George Jones Dies [PHOTOS]: Leaves Behind An $8 Million Tennessee Mansion

George Jones, whose marriage to Tammy Wynette was one of the most turbulent in country music, dies at a hospital in Nashville. He was 81.
His publicist, Kirt Webster, said that Jones was hospitalized for a fever and irregular blood pressure.

Jones was one of the most honored performers in his profession. Music writers often placed him in the same echelon as Frank Sinatra and Billie Holiday for his expressive and unguarded style.

“With other country singers, it’s almost about what they hold back. With Jones, it’s almost a cry for help, pure emotion,” said country music historian Bob Allen, describing Jones’s singing style. “He could bring a palpable anguish to a song.”

In a career that spanned more than six decades, Jones influenced several generations of singers and put an astonishing 72 hits from 1955 to 1988 on the Billboard Country charts — including his first success, “Why Baby Why” (1955), the moonshiner’s anthem “White Lightning” (1959) and “The Race Is On” (1965).

He recorded with fellow country singers Merle Haggard and Johnny Paycheck but also duetted with such pop performers as Linda Ronstadt, Keith Richards and Gene Pitney.

Within the confines of country music, Jones was versatile. He recorded up-tempo rockabilly novelties such as “Who Shot Sam” (1959) and smooth, “countrypolitan” ballads like “Tender Years” (1961), where tinkling, cocktail piano replaced the country fiddles.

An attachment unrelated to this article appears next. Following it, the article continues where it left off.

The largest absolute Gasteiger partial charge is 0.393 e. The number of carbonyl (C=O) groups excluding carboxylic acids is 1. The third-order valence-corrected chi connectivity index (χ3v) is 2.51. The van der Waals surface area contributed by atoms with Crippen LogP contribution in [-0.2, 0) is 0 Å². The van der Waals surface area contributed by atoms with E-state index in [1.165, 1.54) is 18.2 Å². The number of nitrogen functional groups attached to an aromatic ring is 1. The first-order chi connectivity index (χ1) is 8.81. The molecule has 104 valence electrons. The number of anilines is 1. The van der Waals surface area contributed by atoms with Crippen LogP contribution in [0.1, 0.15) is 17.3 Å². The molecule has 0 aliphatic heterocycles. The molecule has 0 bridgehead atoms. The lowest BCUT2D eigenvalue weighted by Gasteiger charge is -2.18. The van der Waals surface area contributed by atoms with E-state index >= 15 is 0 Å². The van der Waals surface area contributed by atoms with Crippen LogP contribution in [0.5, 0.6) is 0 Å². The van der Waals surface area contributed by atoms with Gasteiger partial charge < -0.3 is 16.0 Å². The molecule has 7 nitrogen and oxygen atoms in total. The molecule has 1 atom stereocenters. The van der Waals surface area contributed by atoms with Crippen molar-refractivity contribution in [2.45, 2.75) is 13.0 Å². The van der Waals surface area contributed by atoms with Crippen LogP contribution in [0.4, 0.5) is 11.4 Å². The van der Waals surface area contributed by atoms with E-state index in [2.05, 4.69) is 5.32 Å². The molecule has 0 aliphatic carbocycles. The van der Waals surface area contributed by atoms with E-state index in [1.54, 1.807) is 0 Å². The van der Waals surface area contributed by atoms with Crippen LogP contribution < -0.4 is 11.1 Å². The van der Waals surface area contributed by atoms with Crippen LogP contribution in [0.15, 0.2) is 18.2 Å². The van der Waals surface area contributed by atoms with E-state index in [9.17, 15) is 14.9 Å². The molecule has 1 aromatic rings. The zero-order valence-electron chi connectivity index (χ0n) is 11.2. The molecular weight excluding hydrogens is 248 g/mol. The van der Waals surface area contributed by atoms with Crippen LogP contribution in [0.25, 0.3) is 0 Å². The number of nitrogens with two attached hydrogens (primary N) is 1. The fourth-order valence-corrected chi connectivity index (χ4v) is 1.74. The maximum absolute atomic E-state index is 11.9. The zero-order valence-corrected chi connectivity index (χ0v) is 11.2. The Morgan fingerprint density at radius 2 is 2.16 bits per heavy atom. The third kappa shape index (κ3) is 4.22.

However, Jones was best known for such tearjerkers as “She Thinks I Still Care” (1962) and the 1980 Grammy Award-winning ballad of obsessive, unrequited love, “He Stopped Loving Her Today.”

Throughout his career, Jones drew attention for his heavy drinking and wild behavior.

In his 1996 memoir, “I Lived to Tell It All,” written with Tom Carter, Jones recalled driving a riding lawn mower to the liquor store when his second wife hid the keys to his many cars — an incident later alluded to in one of Jones’s music videos.

George Glenn Jones was born Sept. 12, 1931, in Saratoga, Tex., in a log cabin built by his father.

The elder Jones — an alcoholic who struggled to support his wife and eight children — worked variously as an iceman, lumberman and pipe fitter. He bought his son his first guitar for his 11th birthday but, according to Jones, he would also beat the boy if he didn’t sing for his drinking buddies.
Jones quit school in the seventh grade and began singing gospel songs on the streets of Port Arthur, Tex. After leaving home at 16, he performed on radio and in honky-tonks in East Texas. At 17, he married Dorothy Bonvillion, but they divorced before their daughter was born. His second marriage, to Shirley Ann Corley, also ended in divorce.

After Marine Corps service in California during the Korean War, Jones returned to the East Texas honky-tonks. He first recorded in the mid-1950s for a fledging Houston label, Starday Records, with a style modeled on twangy honky-tonk singers Hank Williams and Lefty Frizzell.

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